Impact opportunity Category Key action points Key partners Low, medium, high levels of input from sector Short-,medium-, long-term timeframe Associated SDGs Associated SDG targets and levels of potential impact
11. Accelerate energy efficiency in downstream sectors Product innovation i – Collaborate with customers – with a particular focus on transport, construction and packaging sectors – to increase deployment of technologies and products with the most potential to scale downstream energy savings Customers, peers, local governments 7 7.3
12 12.2
13 13.1
12. Enable production and storage of renewable energy/renewable energy infrastructure Product innovation i – Accelerate the deployment of innovative materials to improve the efficiency of solar, wind and other sources of renewable power and energy storage Government, research institutes, green building associations and product manufacturers 7 7.2
7.3
13 13.1
13. Continue to improve energy efficiency in own processes Process innovation i – Scale efforts to improve energy efficiency of technologies, processes and products over their life cycles so as to avoid harm to people and the environment through more open reporting on performance, achievements and shortcomings; more engagement with peers, governments and organizations to tackle barriers; and by providing greater knowledge transfer of best practices along the value chain Peers 7 7.3
7.a
12 12.4
12.6
13 13.1
14. Breakthrough technologies for alternative production processes Process innovation i – Demonstrate nascent technologies by leveraging public-private partnerships and other models to tackle CAPEX barriers with a focus areas including: CCU & CCS, electrification of processes that can benefit from the power sector energy transition, low-carbon hydrogen production and geothermal power Chemical sector peers, start-ups, energy sector, government 7 7.3
7.a
13 13.1
15. Increase proportion of renewable energy or innovative energy technologies used in production Process innovation i – Increase proportion of renewable energy or innovative energy technologies used in chemical processes and supply chains by removal of barriers (price, physical stability, regulatory framework, availability, capacity, public acceptance, etc.). Government, peers, start-ups 7 7.3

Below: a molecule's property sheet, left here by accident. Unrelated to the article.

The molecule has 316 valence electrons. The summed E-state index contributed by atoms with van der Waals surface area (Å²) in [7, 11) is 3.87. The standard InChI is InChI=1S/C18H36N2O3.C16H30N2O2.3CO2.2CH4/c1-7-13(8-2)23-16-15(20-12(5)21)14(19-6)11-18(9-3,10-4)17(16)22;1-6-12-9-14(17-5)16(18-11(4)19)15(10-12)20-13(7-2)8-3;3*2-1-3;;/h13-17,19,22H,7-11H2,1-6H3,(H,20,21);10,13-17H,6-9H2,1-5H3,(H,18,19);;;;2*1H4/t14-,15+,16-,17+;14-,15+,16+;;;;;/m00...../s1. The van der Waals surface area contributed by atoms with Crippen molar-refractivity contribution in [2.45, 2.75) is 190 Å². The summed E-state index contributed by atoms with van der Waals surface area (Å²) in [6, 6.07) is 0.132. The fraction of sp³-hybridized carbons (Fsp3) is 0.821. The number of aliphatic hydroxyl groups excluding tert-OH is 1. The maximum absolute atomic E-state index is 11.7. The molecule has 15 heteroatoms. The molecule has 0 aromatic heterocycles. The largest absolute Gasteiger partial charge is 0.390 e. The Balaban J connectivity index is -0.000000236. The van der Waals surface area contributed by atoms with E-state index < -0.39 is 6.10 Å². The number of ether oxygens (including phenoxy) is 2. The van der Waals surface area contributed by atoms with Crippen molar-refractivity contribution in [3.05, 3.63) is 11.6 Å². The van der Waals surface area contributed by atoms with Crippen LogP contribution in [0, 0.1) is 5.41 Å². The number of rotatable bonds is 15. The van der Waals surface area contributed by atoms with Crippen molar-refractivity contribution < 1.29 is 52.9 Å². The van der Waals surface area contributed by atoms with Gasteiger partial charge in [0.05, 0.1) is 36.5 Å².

13 13.1

Infrastructure and cities impact pathways

Impact opportunity Category Key action points Key partners Low, medium, high levels of input from sector Short-,medium-, long-term timeframe Associated SDGs Associated SDG targets and levels of potential impact
16. Scale and evolve involvement in multi-stakeholder collaboration to make cities more sustainable and inclusive, improving lives of the urban poor Partnership innovation i – Scale involvement in and development of public-private partnerships to pioneer viable chemical sector products and business models that are inclusive and serve the needs of the urban poor Various industry, local government, NGOs, finance organizations, local communities 3 3.9
11 11.6
11.c
17. Demonstrate benefits of industrial symbiosis Partnership & Process innovation i – Define conditions for favourable cross-sector industrial symbiosis to support the development of relevant legislation and institutional settings that will support proliferation of industrial hubs Government, industry associations 9 9.4
11 11.3
11.6
12 12.2
12.4
13 13.1
18. Strengthen production assets to promote resiliency Process innovation i – Assess production assets and value chain climate change-related resilience risk and share best practices Chemical sector, value chain partners, WBCSD working groups on water and climate & energy 9 9.4
11 11.6
13 13.1

The road to 2030